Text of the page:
SYDNEY (Reuters) - Gold rose to fresh record high on Monday as talks over lifting the debt ceiling appeared to be stalling just days before the August 2 deadline, raising the prospect of a debt default.
Spot gold climbed as high as $1,622.49 an ounce versus Friday’s high of $1,607.01 and the previous record of $1,609.51 before easing back to $1,614.66 by 0007 GMT, Reuters data showed.
President Barack Obama and congressional leaders struggled late on Sunday to break a partisan deadlock on a budget deal and bullion dealers said investors were ditching stocks in favor of safe haven assets, such as gold, until the outcome of talks become clearer.
A slightly weaker U.S. dollar at the start of early trading in Asia gave gold its initial lift, though bullion continued to firm even as the greenback later stabilized, according to bullion dealers.
“Gold is moving on its own,” a dealer said.
U.S. gold also hit a fresh record high at $1,624.30 an ounce.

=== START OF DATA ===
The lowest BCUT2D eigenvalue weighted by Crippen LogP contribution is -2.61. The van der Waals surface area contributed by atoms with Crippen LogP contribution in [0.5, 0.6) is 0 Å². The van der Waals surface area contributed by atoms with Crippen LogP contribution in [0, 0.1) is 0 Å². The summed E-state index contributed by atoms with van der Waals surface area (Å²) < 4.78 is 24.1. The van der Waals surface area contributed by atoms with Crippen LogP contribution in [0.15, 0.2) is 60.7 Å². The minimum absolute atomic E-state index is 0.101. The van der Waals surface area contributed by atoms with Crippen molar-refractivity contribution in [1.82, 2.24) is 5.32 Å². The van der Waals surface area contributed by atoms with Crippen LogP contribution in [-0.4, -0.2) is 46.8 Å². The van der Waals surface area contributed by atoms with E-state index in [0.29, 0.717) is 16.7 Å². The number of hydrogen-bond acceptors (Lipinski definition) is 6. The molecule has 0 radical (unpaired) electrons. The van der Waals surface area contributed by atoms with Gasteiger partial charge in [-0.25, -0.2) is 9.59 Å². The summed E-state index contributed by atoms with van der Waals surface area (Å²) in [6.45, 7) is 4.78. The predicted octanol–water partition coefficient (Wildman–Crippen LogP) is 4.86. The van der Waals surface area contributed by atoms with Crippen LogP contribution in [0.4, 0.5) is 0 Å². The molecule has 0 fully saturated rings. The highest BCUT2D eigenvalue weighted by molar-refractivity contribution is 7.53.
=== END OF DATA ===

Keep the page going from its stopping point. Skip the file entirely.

Tokyo shares .N225 were 0.7 percent lower in early trade on Monday while the Australian market eased 0.5 percent.
Investors were putting money in what they consider more stable investments, such as exchange-traded gold funds rather than equities with their perceived risks from market fluctuations and the individual company, according to London-based stockbroker Ambrian Partners.
“In the absence of deficit deal then the pressure is all on the greenback in the short term at least,” said BNZ currency strategist Mike Burrowes.
“But if they come up with a decent, credible plan for deficit reduction in the long term then that could pave the way for some U.S. dollar strength.”
Reporting by Jim Regan; Editing by Balazs Koranyi